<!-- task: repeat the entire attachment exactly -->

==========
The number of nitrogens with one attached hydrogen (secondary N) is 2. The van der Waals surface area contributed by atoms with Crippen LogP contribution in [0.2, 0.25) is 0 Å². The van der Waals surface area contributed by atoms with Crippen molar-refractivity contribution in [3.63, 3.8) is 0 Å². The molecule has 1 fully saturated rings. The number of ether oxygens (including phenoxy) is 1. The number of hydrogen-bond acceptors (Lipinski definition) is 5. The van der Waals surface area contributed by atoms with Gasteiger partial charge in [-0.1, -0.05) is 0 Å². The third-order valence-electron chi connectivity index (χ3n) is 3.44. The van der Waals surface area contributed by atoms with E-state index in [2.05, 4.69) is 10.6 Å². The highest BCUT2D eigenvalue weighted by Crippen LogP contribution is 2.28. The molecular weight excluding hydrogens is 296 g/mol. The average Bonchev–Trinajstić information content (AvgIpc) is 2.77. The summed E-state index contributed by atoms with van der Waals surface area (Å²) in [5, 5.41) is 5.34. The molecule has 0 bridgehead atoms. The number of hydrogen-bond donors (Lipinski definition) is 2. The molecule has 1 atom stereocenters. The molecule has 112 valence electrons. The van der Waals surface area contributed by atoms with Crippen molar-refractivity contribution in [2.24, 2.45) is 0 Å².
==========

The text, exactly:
The number of nitrogens with one attached hydrogen (secondary N) is 2. The van der Waals surface area contributed by atoms with Crippen LogP contribution in [0.2, 0.25) is 0 Å². The van der Waals surface area contributed by atoms with Crippen molar-refractivity contribution in [3.63, 3.8) is 0 Å². The molecule has 1 fully saturated rings. The number of ether oxygens (including phenoxy) is 1. The number of hydrogen-bond acceptors (Lipinski definition) is 5. The van der Waals surface area contributed by atoms with Gasteiger partial charge in [-0.1, -0.05) is 0 Å². The third-order valence-electron chi connectivity index (χ3n) is 3.44. The van der Waals surface area contributed by atoms with E-state index in [2.05, 4.69) is 10.6 Å². The highest BCUT2D eigenvalue weighted by Crippen LogP contribution is 2.28. The molecular weight excluding hydrogens is 296 g/mol. The average Bonchev–Trinajstić information content (AvgIpc) is 2.77. The summed E-state index contributed by atoms with van der Waals surface area (Å²) in [5, 5.41) is 5.34. The molecule has 0 bridgehead atoms. The number of hydrogen-bond donors (Lipinski definition) is 2. The molecule has 1 atom stereocenters. The molecule has 112 valence electrons. The van der Waals surface area contributed by atoms with Crippen molar-refractivity contribution in [2.24, 2.45) is 0 Å².